So said MFK Fisher, who served her children an egg yolk spread on dark bread, sprinkled with brown sugar, as “a potent snack.”
Anathema to the New York City Health Department, which the NYT reports cited a restaurant, the Pegu Club, for serving a marvelous-sounding concoction—of Earl Grey tea-infused gin, simple syrup, and lemon juice—without warning of the evil raw egg in it. The menu notes the health warning, but the customer needed no menu to order.
Should we substitute pasteurized eggs, as the health inspector suggested? Inspectors’ palates and priorities may not be entirely trustworthy. A second opinion: “Pasteurized eggs impart this really funky wet-diaper nose,” said Audrey Saunders, Pegu Club owner and beverage director.
I embrace wholeheartedly an inconsistent approach to the safety of raw eggs, not unlike my take on food that has fallen to the floor. The principles are somewhat mysterious to me, even if the safety of a given item is immediately obvious. If the egg is in cake or cookie batter, it is safe, perhaps protected by the butter. Eggnog is no risk—except watch out for the brandy, which goes down faster than you’d think. I theorize that the danger I sense is bound with the clarity of the unbeaten white—but then I cannot explain why in a piece of sushi, nestled with equally raw companions of monkfish liver and fish eggs, wrapped in a miniature but sure fortress of nori, a quail egg is perfectly safe. Alone in a dish, the egg, beaten or not, is a Salmonella-bearing hazard. But after the egg is cooked, the fork used to stir the raw eggs is as good as any other to lift the food to my mouth.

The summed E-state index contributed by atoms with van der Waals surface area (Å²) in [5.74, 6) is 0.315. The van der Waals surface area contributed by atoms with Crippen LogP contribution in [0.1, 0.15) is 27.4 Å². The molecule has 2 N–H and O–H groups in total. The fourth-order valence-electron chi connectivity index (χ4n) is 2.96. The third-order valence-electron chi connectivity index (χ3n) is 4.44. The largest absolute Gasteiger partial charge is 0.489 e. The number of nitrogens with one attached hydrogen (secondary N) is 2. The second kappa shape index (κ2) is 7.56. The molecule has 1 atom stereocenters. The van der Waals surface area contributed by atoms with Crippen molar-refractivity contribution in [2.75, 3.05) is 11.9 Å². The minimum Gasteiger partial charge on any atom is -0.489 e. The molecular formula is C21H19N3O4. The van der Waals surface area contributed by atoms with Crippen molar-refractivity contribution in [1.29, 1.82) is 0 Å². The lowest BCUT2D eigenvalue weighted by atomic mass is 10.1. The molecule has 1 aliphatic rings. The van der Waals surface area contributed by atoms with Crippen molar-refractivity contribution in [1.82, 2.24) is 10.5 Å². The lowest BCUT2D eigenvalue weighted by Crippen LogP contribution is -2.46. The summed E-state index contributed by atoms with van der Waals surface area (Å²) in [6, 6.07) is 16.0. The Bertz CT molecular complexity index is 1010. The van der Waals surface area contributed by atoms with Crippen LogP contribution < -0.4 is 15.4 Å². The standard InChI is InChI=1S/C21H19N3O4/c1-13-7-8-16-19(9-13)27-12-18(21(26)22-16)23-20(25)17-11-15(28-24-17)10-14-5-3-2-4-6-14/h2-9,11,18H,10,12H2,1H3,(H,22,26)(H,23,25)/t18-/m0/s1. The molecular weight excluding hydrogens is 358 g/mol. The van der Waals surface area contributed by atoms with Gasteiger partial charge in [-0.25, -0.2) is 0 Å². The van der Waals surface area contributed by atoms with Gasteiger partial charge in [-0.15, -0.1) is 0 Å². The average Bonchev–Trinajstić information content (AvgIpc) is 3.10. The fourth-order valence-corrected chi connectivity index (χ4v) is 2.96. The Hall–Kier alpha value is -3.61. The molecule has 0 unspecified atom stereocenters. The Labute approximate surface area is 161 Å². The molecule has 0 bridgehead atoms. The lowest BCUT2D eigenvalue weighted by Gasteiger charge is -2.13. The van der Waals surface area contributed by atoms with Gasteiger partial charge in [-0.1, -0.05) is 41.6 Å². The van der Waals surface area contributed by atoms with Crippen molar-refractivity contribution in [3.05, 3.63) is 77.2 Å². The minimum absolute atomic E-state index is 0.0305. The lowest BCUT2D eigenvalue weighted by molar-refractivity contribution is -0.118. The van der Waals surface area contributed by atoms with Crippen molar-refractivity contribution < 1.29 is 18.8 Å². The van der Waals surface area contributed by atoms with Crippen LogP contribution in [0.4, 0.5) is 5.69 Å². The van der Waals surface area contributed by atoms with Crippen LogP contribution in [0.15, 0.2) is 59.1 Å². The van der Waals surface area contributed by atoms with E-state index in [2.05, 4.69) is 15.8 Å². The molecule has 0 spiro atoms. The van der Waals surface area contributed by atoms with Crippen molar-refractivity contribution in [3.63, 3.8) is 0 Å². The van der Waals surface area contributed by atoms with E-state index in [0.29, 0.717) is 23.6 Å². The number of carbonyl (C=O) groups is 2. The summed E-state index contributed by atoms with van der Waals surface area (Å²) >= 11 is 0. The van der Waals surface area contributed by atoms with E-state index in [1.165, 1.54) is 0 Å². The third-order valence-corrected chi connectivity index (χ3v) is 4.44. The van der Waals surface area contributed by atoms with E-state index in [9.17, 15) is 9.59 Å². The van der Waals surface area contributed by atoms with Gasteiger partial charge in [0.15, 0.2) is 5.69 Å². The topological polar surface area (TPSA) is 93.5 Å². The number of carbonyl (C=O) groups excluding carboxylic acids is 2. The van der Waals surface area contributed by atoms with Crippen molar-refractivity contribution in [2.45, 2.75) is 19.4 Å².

I am less sure about a Prairie Oyster, once a surefire Hangover Helper, as Fisher reports in her 1990 annotations to her own 1937 How to Cook a Wolf … unless the idea is that once you get that down, you can do anything.
The combination of one fresh raw unbeaten egg, one douse of Worcestershire sauce, one souse of whiskey or brandy, and one optional dibble of Tabasco-or-Evangeline-or-salsa-piquante (in that order of hell-fire progression); it represents to many a jaded rounder the next morning’s Last Resort. Not so to me. I often make one for myself before I must do something I dislike: go to the dentist, say. . . . I have been madly in love with mine, in a mild way, since I was nineteen, but I still need a Prairie Oyster to be able to stand going into his office.